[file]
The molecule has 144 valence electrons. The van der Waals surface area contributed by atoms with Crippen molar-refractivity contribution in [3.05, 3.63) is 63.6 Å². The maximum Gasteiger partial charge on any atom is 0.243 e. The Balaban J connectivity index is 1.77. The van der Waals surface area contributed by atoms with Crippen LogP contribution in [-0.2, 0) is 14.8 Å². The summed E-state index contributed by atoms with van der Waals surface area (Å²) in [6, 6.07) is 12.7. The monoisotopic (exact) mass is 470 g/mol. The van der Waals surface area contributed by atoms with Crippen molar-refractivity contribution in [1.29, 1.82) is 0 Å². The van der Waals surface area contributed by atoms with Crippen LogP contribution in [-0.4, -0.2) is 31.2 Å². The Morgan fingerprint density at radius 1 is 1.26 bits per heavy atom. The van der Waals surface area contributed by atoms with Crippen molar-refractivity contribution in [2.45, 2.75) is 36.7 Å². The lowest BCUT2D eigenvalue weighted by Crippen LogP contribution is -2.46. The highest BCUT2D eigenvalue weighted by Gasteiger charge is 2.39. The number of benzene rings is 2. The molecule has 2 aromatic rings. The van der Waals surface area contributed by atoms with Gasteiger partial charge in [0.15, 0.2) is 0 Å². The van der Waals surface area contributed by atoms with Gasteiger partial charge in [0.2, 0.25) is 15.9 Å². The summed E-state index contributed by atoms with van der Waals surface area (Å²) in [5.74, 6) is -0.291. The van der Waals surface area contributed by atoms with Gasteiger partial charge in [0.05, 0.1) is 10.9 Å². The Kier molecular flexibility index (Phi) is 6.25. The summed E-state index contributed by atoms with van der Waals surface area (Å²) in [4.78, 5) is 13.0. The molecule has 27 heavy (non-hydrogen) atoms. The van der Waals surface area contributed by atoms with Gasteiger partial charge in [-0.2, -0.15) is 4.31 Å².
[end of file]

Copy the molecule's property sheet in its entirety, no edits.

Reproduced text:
The molecule has 144 valence electrons. The van der Waals surface area contributed by atoms with Crippen molar-refractivity contribution in [3.05, 3.63) is 63.6 Å². The maximum Gasteiger partial charge on any atom is 0.243 e. The Balaban J connectivity index is 1.77. The van der Waals surface area contributed by atoms with Crippen LogP contribution in [-0.2, 0) is 14.8 Å². The summed E-state index contributed by atoms with van der Waals surface area (Å²) in [6, 6.07) is 12.7. The monoisotopic (exact) mass is 470 g/mol. The van der Waals surface area contributed by atoms with Crippen molar-refractivity contribution in [1.29, 1.82) is 0 Å². The van der Waals surface area contributed by atoms with Crippen LogP contribution in [-0.4, -0.2) is 31.2 Å². The Morgan fingerprint density at radius 1 is 1.26 bits per heavy atom. The van der Waals surface area contributed by atoms with Crippen molar-refractivity contribution in [2.45, 2.75) is 36.7 Å². The lowest BCUT2D eigenvalue weighted by Crippen LogP contribution is -2.46. The highest BCUT2D eigenvalue weighted by Gasteiger charge is 2.39. The number of benzene rings is 2. The molecule has 2 aromatic rings. The van der Waals surface area contributed by atoms with Gasteiger partial charge in [0.15, 0.2) is 0 Å². The van der Waals surface area contributed by atoms with Gasteiger partial charge in [0.2, 0.25) is 15.9 Å². The summed E-state index contributed by atoms with van der Waals surface area (Å²) in [5.74, 6) is -0.291. The van der Waals surface area contributed by atoms with Gasteiger partial charge in [0.05, 0.1) is 10.9 Å². The Kier molecular flexibility index (Phi) is 6.25. The summed E-state index contributed by atoms with van der Waals surface area (Å²) in [4.78, 5) is 13.0. The molecule has 27 heavy (non-hydrogen) atoms. The van der Waals surface area contributed by atoms with Gasteiger partial charge in [-0.2, -0.15) is 4.31 Å².